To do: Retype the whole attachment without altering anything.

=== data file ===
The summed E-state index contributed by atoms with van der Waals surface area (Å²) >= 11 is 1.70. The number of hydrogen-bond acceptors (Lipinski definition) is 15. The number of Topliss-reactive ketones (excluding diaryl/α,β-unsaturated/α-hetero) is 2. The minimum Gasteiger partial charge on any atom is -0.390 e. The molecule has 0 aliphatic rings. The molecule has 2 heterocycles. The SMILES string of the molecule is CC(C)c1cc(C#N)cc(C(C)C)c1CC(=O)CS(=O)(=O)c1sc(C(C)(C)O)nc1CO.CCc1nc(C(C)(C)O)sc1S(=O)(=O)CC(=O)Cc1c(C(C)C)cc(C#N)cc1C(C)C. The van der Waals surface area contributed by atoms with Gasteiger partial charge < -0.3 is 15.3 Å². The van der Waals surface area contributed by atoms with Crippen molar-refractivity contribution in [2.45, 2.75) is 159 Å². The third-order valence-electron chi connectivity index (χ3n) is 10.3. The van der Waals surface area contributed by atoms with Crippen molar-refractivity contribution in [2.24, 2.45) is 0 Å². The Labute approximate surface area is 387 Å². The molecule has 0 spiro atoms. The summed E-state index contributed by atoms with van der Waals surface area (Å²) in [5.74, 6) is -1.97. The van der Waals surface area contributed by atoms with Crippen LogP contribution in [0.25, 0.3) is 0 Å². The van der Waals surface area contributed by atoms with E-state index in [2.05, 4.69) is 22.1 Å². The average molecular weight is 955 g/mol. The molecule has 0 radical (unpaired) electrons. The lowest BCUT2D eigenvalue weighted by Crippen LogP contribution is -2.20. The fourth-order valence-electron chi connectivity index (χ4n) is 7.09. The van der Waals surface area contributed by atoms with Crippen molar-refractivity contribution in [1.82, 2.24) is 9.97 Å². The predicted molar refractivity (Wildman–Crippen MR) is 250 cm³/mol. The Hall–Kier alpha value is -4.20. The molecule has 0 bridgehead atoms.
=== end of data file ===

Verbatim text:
The summed E-state index contributed by atoms with van der Waals surface area (Å²) >= 11 is 1.70. The number of hydrogen-bond acceptors (Lipinski definition) is 15. The number of Topliss-reactive ketones (excluding diaryl/α,β-unsaturated/α-hetero) is 2. The minimum Gasteiger partial charge on any atom is -0.390 e. The molecule has 0 aliphatic rings. The molecule has 2 heterocycles. The SMILES string of the molecule is CC(C)c1cc(C#N)cc(C(C)C)c1CC(=O)CS(=O)(=O)c1sc(C(C)(C)O)nc1CO.CCc1nc(C(C)(C)O)sc1S(=O)(=O)CC(=O)Cc1c(C(C)C)cc(C#N)cc1C(C)C. The van der Waals surface area contributed by atoms with Gasteiger partial charge < -0.3 is 15.3 Å². The van der Waals surface area contributed by atoms with Crippen molar-refractivity contribution in [2.45, 2.75) is 159 Å². The third-order valence-electron chi connectivity index (χ3n) is 10.3. The van der Waals surface area contributed by atoms with Crippen molar-refractivity contribution in [2.24, 2.45) is 0 Å². The Labute approximate surface area is 387 Å². The molecule has 0 spiro atoms. The summed E-state index contributed by atoms with van der Waals surface area (Å²) in [5.74, 6) is -1.97. The van der Waals surface area contributed by atoms with Crippen LogP contribution in [0.25, 0.3) is 0 Å². The van der Waals surface area contributed by atoms with E-state index in [2.05, 4.69) is 22.1 Å². The average molecular weight is 955 g/mol. The molecule has 0 radical (unpaired) electrons. The lowest BCUT2D eigenvalue weighted by Crippen LogP contribution is -2.20. The fourth-order valence-electron chi connectivity index (χ4n) is 7.09. The van der Waals surface area contributed by atoms with Crippen molar-refractivity contribution in [1.82, 2.24) is 9.97 Å². The predicted molar refractivity (Wildman–Crippen MR) is 250 cm³/mol. The Hall–Kier alpha value is -4.20. The molecule has 0 bridgehead atoms.